Eight percent of newborns in Lake Superior basin show high levels of
mercury, according to a recent study by Minnesota’s Department of
In Minnesota alone, 10 percent of the newborns whose
blood was tested for overall mercury showed levels above the
Environmental Protection Agency’s reference dose.
samples taken from a pool of 1,465 infants born between 2008 and 2010 in
Wisconsin, Minnesota and Michigan were tested. The elevated levels
found in the infants most likely resulted from pregnant women’s contact
with methylmercury, a form of mercury that gets introduced into the food
chain via fish.
The presence of methylmercury in newborns is
cause for alarm, as it has been shown to have an impact on cognitive
functions ranging from memory to motor skills.
Health-care providers in Minnesota have been pressed to
make their patients aware of the risks of methylmercury in fish,
especially in the spring and summer, when locals will consume greater
numbers of locally caught fish.
Minnesota has had a “very active fish consumption advisory program” for years, Schultz said.
try to reach as broad a section of the Minnesota population as we can,”
he said, because of the broad appeal of Minnesota’s recreational
fishing, a seasonal pastime that operates in both summer and winter.
However, a mild winter has led to a decline in ice fishers this season.
mercury deposition levels tend to decrease in extreme northern states
like Minnesota and Michigan’s upper peninsula, there are problematic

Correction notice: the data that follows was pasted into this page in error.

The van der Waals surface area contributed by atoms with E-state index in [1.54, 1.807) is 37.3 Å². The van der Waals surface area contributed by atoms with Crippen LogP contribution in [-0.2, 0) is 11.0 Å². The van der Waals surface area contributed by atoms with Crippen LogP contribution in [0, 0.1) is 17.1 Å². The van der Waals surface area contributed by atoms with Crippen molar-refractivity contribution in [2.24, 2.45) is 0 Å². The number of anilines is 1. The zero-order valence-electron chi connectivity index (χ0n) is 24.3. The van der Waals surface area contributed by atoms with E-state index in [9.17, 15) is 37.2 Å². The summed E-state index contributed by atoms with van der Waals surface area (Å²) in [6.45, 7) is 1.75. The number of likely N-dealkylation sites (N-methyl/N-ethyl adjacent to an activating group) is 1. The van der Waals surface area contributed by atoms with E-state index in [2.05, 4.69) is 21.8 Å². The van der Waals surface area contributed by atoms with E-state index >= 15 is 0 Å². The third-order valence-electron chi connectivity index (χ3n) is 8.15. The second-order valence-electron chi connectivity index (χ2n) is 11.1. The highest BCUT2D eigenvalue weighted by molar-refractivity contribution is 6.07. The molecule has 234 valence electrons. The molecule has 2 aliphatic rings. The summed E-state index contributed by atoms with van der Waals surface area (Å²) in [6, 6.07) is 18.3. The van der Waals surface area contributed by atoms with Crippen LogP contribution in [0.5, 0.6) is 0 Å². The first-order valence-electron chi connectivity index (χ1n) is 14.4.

species along the southern shore of Lake Superior. The levels for these
northern Great Lakes states are significantly lower than areas such as
downstate Illinois and Indiana, according to David Gay, coordinator of
the National Atmospheric Deposition Program at the University of
There was a seasonal pattern in the study as well,
showing an elevated concentration in the summer, when fish consumption
by pregnant women goes up.
Wiener contributed to an October report
that drew on studies by more than 100 researchers to give a picture of
the mercury levels in the Great Lakes. The outlook for the region is
encouraging, but there are still problems.
levels in smaller inland lakes that exceed threshold levels provided
for fish consumption and protecting human health.
avoid mercury exposure, the Minnesota Department of Health advises
limiting consumption of some fish, such as bass, catfish and small
walleye. For some species, they recommend avoiding them altogether,
especially predatory fish like lake trout and northern pike.
identifying species of fish with elevated levels of toxins, the health
department also provides a site-by-site advisory for freshwater bodies
throughout the state.